Planning a Garden With Bees in Mind –
The sweeping vista of flower filled meadows is a sight to behold yet aesthetics are a side effect to the flowers true intent. Flowers are not seeking human admiration but seeking the attention of pollinators. Through visual cues, the flowers are shouting… “Pick me! Pick me!” A closer look reveals that over evolutionary time flowers have gone to extreme lengths to get the attention of their preferred pollinators: whether insect, bird, bat or wind. Many factors come into play in regards to attracting any pollinator including colorful (or not colorful) petals and sepals, nectar guides, good or bad smells (or lack of) and overall shape and size. These features are often characterized as pollinator syndromes and understanding them can clue you in as to who might be most likely to visit a particular flower. If you are planning a garden that caters to our native bees it important to understand the type of flowers that they are most attracted to. Here are a few pointers to understanding the bees-eye view of the world.
A World without Red!
Bees live in a reality absent of red and are most attracted to bright white, blue, yellow, and ultraviolet coloration. With the sacrifice of red comes the gift of low ultraviolet. Present on bee pollinated flowers, low ultraviolet “nectar guides” act much like airport runway lights that guide the pilot to a safe landing, the ultraviolet markers guide the bee directly to where the flowers nectar reserves. Nectar is a reward for any pollinator who visits the flower and ensures that pollen is transported to other flowers. Ironically, bees not only love nectar but also gather protein rich pollen as a food they feed their larvae. Red flowers are alluring to butterflies and/or hummingbirds with the nectar deeply hidden in long narrow tubes reachable with long tongues or proboscises.
A Sweet Scent!
Flowers come in a variety of odors from pleasant to foul. A flower with a fresh mild scent is advertising to bees. Bees adore the scent of rose blossoms and not the hybridized red floral roses of Valentines Day but the white wild roses with five petals and multiple yellow stamens. The rose family is a diverse group of flowering plants and includes: blackberries, raspberries, strawberries and a variety of fruit trees including apple and pear. A variety of native bees can be found actively pollinating these flowers in the early spring, including the very efficient blue orchard bee. In contrast to the sweet smelling rose blossoms, the beautiful red trillium of early spring might be mistaken by sight for a butterfly flower but its foul smell is a dead giveaway that its preferred pollinators are flies: hence it’s nickname of Stinking Benjamin.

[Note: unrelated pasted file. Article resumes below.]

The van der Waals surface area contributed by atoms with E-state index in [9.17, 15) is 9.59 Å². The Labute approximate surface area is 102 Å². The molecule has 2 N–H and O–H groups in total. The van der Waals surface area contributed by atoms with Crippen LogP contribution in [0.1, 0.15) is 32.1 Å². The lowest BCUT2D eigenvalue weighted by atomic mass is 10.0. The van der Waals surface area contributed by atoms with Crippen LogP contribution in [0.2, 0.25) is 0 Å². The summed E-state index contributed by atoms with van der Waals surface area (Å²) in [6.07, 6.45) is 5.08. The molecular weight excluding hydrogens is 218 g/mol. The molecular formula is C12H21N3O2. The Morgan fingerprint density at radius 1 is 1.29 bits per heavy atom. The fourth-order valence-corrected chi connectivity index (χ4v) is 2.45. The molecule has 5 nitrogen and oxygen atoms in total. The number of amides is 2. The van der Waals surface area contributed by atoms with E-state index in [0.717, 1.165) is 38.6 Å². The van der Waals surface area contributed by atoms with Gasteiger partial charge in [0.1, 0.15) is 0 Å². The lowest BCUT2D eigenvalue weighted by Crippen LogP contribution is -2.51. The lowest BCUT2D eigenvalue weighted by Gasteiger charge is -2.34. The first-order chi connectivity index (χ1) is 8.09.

A Good Place to Land
Bees are attracted to a variety of flower sizes and shapes. Many flowers that attract bees are radially symmetric, shallow and bowl shaped, that make for a good landing platform. A few popular favorites include: coneflower (Echinacea spp.), black-eyed Susan (rudbekia spp.), sunflowers and asters. Bees are attracted to the many small flowers in the disc like flower head. Bees are also attracted to non-radial symmetric flowers such as Dutchman’s Breeches, a spring ephemeral with its long spurs, are perfectly suited for the queen bumblebee whose long tongue is able to reach the deeply hidden nectar. The bottle gentian has closed petals that a bumblebee must pry open to gain access to the pollen and nectar. The tubular flowers of smooth beard-tongue attract many spring bees including the digger bees that line their brood cells with oil secreted by the plant. Native bees are also suited to “buzz pollinate” the bell like flowers of blueberries or the flowers of tomatoes where the pollen must literally be shaken out.
Generalist or Specialist?
The 4,000 bee species in North America range in size from the very small yellow-faced bee to the very large carpenter bee and are attracted to the tiniest flowers and the largest flowers respectively thereby increasing the odds of pollination. Many bees are generalists and though they may have seasonal preferences are not specific to any one type of flower. The bees that are specific to one type of flower are called specialists. The squash bee as its name implies is a prime example emerging once flowers from the squash family are in full bloom, usually in mid-July. This honeybee-sized bee can be found deep within the squash flowers supping on nectar early in the morning. Once the squash ceases to bloom the bees life cycle is finished.
When planning a garden to attract bees it is important to provide a wide diversity of flowers that bloom from early spring to late fall. This constant bouquet will provide a banquet that will cater to the diversity of bees that inhabit your gardens, lawns and farms. Once your garden blossoms sit back and enjoy the diversity of bees and other pollinators that come and visits throughout the growing season.
Categories: Bumblebees, native bees, pollen bees, pollinator syndromes, pollinators
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